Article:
My bicycle history, part the third: mixte mania!

I totally meant to post this ages ago, but the day I got back from the New Year’s trip to Stub Stewart (which my boyfriend wrote about here!), I got a cold, and so have been out of commission.

On to talking about mixtes!

So, there’s one thing I want to get out of the way first: “mixte” is a French word. It means unisex. Mixtes aren’t just women’s bikes. And I’ve been told that in French it’s pronounced “meext” but most Americans I’ve met pronounce it “MIX tee.”

Wait, do you know what a mixte looks like? This is me, on a mixte:

PathLessPedaled.com - Bike Move in PDX

(photo taken by Russ Roca of Path Less Pedaled, on Curt D’s move-by-bike, summer of 2009)

Most mixtes have two skinny top tubes going straight from the headtube, past the seat tube, and back to the rear dropouts. Some, (like Rivendell’s) have a single top tube that becomes two at the seat tube. Either way, there’s generally a lovely straight line from the head tube to the rear dropouts. I don’t know why, but I love the graceful line that it gives. I’m not the only one who finds them aesthetically pleasing, and if you want to see lots of examples, there’s a flickr group just for mixtes!

So in March of 2008, I decided I wanted a lighter bike. As lovely as the Raleigh is, it’s heavy and slow. One does eventually get tired of being passed by everyone, and tired of longer trips being intimidating. My friend Zoë was into mixtes first, she’s the one who first told me about them! The basic idea, I’ve read, is to have a step-through frame with the strength of a diamond-frame. So-called “lady’s” frames end up not being as strong as diamond frames because of their angled top tube, and are often heavier.

(A historical note: the original reason for making women’s frames, is so that you wouldn’t flash people getting on the bike. I ride a diamond-frame in dresses and skirts all the time, but every time I swing my leg over the back to get on, I risk showing people what’s underneath!)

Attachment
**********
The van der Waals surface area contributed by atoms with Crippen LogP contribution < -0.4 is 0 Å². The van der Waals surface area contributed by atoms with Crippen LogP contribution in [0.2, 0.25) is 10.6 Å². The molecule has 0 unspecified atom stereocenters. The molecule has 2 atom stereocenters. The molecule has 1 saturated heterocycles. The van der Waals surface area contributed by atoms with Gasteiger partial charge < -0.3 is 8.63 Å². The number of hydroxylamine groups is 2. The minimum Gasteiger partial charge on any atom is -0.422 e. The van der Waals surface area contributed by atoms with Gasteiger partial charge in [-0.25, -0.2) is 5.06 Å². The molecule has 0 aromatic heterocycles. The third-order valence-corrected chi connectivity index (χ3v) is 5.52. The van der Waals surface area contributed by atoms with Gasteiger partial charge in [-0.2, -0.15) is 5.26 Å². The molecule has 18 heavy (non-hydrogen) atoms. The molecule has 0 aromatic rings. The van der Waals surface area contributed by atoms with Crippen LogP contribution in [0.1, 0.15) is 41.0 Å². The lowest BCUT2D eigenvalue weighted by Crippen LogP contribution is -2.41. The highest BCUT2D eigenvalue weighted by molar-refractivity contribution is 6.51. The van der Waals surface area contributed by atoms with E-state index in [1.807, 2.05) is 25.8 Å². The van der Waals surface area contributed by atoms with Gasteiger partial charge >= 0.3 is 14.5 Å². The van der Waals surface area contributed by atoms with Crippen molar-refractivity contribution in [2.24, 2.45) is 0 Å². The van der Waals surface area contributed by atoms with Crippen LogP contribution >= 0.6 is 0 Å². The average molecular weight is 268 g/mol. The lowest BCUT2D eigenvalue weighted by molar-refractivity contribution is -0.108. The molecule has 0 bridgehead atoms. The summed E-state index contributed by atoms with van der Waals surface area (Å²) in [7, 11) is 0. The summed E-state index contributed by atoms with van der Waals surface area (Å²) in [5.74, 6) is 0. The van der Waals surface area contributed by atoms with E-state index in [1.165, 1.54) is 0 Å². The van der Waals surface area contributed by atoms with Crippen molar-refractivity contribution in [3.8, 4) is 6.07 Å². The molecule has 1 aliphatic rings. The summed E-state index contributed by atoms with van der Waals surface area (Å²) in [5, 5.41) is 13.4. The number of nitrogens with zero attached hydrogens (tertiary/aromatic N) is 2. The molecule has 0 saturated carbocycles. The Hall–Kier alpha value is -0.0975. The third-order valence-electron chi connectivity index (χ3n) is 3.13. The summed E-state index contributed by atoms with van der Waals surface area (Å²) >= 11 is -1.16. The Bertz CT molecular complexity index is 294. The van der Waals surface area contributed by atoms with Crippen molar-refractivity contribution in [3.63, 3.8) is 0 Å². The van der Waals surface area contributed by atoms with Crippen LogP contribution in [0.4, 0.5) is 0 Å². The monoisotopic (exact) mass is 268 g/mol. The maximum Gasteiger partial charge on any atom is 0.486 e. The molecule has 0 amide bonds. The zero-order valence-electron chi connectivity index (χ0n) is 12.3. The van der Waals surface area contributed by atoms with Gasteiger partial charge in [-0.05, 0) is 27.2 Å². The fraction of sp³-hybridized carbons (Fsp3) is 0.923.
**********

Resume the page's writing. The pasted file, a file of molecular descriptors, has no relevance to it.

I perused Craigslist looking for a mixte bike I could afford, and when came up for a good price, I rode the bus out to North Portland and paid $60 cash for a Carabela mixte, in a lovely shade of blue with beautiful lugwork. Carabela?! Yeah, I’d never heard of them either. I’ve looked and looked online, but all I can find out is that they made an okay road bike called the Windsor in the 1970’s, they’re based in Mexico but their bikes were designed by an Italian guy, and they only make motorcycles now. I seriously cannot find any other info on them making a mixte!

The tires were completely shot, as in they were flaking bits off. So first order of operations was taking the whole front wheel (since I didn’t know the size) to a shop to get new tires and tubes. Then I replaced them all myself, using a bike repair manual and a lot of swearing. I pinched each thumb at least once, I had to redo one because the valve was at an awkward angle once inflated, and I was sure I was going to kill myself since I’d never used quick-release wheels before and didn’t know if I had done it right! But now that the bike was, in theory, rideable; I rode it to a meeting–and had someone check if I’d done the quick-release correctly.